“Well, I was raised in Knockemstiff, Ohio, and ‘hellfire and damnation’ was often preached about in my little country church, especially during revivals. Listening to the sermons at Bethel Chapel, there was no doubt that issues of life and death were at stake in how one responded to the gospel. I was converted at age 11 in response to a sermon on the text, ‘there is but one step between death and thee.’
“Several years later, I went to Princeton seminary, and many students as well as faculty were dubious about the idea of hell, and some rejected the afterlife altogether. The clash between my religious formation and my formal theological training was existentially riveting for me, and provoked me to think seriously about heaven and hell and whether there really are good reasons to believe in them or not. After graduating from Princeton, I went to Yale Divinity school, where I wrote a master’s thesis on hell, and I have been thinking and writing about these issues ever since!”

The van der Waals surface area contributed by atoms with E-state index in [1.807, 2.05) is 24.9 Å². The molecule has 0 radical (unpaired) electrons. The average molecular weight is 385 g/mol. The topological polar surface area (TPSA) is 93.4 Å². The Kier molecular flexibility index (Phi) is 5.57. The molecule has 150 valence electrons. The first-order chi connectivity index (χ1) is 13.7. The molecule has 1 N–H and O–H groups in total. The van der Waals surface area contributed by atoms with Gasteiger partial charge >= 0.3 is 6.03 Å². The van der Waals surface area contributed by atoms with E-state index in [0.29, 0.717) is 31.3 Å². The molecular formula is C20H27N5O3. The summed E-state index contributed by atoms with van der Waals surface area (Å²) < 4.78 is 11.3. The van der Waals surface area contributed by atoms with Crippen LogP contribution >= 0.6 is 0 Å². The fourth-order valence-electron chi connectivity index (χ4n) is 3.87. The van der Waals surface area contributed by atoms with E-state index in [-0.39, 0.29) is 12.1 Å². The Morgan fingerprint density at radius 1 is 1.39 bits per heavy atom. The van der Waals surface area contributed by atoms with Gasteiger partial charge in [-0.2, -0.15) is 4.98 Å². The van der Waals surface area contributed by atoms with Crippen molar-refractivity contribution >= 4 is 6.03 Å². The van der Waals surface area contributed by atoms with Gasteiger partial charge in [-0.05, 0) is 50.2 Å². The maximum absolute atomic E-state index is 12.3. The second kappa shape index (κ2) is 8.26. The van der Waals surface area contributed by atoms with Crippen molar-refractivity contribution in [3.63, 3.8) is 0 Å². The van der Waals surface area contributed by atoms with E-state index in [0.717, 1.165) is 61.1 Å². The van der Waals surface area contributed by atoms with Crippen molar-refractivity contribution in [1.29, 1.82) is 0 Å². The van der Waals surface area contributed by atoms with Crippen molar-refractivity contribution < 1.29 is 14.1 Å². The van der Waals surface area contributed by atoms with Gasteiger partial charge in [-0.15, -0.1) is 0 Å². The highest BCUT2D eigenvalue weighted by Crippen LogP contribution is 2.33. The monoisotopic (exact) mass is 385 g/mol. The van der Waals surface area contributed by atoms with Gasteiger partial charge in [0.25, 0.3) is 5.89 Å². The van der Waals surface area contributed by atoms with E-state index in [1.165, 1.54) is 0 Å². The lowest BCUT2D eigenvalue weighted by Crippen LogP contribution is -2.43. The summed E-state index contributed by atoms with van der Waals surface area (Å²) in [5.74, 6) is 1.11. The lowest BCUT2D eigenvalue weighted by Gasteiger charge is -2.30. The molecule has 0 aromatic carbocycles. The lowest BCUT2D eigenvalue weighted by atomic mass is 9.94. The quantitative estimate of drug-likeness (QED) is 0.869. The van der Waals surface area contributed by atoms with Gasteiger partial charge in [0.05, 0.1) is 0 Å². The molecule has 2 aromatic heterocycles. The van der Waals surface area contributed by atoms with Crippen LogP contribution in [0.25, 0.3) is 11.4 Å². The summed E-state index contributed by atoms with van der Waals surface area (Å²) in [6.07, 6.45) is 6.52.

Read the entire interview here.
Rejoicing in Lament Media:
J. Todd Billings, author of Rejoicing in Lament, wrote “Lament: Self-Indulgent Whining, or Faithful Complaints?” for Reformation 21.
“As I spent more and more time in study and prayer with the Psalms I realized how often I had been ‘skipping over’ its sharp cries of grief, its protests to the Lord, its complaints about enemies. In a Christianity always seeking to be upbeat, centered on helping us to discover and fulfill our dreams, I had missed the centrality of lament: raw complaints and protests before the Lord.
“As a cancer patient whose life expectancy had likely been chopped off by decades, I felt grief and anger. But am I supposed to ‘bring those emotions to church,’ and risk being a complainer? The prayer of Psalm 102:23-24 was clear enough: ‘In the course of my life he broke my strength; he cut short my days. So I said: “Do not take me away, my God, in the midst of my days.”‘
“Apparently, God can handle our complaints.”
Read the entire article here.
In a new video, Todd Billings reminisced reminisced on how the community at Western Theological Seminary supported him during some of his darkest days.